Under laws passed during recent reforms in Cuba, it has become easier for exiles living in the United States to regain some of their rights in Cuba. If they do so, they run the risk of losing the benefits they gained in the United States.
In 2013, the Cuban government changed their migration laws to make it possible for people who fled the island to return. This process of “repatriation” as it is known gives returnees the ability to receive free health care on the island as well as buy a home, work, and even start a business.
The temptation to return can be strong for some. For example, Rene came to America as a refugee from Cuba in 2004. He settled in Miami and is now a U.S. citizen. Since his wife died, however, Rene has felt the desire to return to Cuba. As with other interviewees mentioned in this article, has Rene chose not to give his real name.
“The loneliness kills me,” he explains. “The end of the road for old people here [in the United States] is an institution because the family cannot take care of us. … I don’t regret coming here. … But in Cuba, life is different. You move around, and you talk to people. Here you can spend a month and not see your neighbor.”
Another Cuban exile, Armando, was left without healthcare in New York when his wife left him. When he was diagnosed with stomach cancer, he felt forced to return to Cuba, where he received treatment and is now in remission.
Unlike Rene, Armando had no desire to stay in Cuba. “I begged God not to leave me there. … I did not belong in Cuba.”
Beatriz, another Cuban exile in Miami, is angry that in coming to the U.S. 25 years ago, she lost her rights in her country of birth. “I want to regain my rights as a Cuban citizen. For example, the right to inherit my mother’s house. Here, I have a good salary and a house that I am still paying for, but my family house is in Cuba, and we could lose it.”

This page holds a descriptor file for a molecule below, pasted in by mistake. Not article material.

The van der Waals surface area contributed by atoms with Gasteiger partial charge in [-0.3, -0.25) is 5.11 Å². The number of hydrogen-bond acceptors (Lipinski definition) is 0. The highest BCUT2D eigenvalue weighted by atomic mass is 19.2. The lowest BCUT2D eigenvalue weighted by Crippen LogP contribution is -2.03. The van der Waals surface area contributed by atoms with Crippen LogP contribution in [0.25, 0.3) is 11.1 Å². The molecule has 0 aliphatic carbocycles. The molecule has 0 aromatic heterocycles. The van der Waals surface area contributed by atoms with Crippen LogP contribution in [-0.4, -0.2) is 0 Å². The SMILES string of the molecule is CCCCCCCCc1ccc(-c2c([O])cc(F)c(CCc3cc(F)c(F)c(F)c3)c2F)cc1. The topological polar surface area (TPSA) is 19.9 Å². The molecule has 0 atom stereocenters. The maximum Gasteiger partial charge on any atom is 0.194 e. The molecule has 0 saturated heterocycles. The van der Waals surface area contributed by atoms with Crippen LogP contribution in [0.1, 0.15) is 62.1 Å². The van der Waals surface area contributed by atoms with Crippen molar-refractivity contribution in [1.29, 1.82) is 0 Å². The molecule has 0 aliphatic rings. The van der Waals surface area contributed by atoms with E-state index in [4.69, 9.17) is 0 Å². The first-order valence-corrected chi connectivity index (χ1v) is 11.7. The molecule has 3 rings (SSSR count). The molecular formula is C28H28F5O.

What many Cuban exiles may not realize is they may lose their U.S. benefits if they reside in Cuba. According to the Social Security Administration (SSA) website, retirement payments are withheld if you move to either North Korea or Cuba. According to the SSA, they are paid “once you move to a country where we can send payments.”
If you are not a U.S. citizen, however, “you cannot receive payments for the months you lived in Cuba or North Korea, even if you to go another country and satisfy all other requirements.” Non-citizens are also at risk of losing supplemental security income and disability benefits if they move to Cuba.
Claudia Cañizares, an immigration attorney, explains that non-citizen exiles are in danger of losing their status in the U.S. altogether if they came to the country as a political refugee. “By doing that [i.e., repatriating], they are admitting they are not afraid of returning to Cuba,” says Cañizares.
Another risk in returning is that those who repatriate may not be able to recover property they owned at the time they left. These homes were generally seized by the Cuban government.
Despite these difficulties, a growing number of Cuban exiles continue to apply for repatriation. According to Cuban government figures, 11,176 Cubans applied for repatriation in 2017. The majority of these people lived in the United States.
Image of Havana Airport by Richard Vandervord.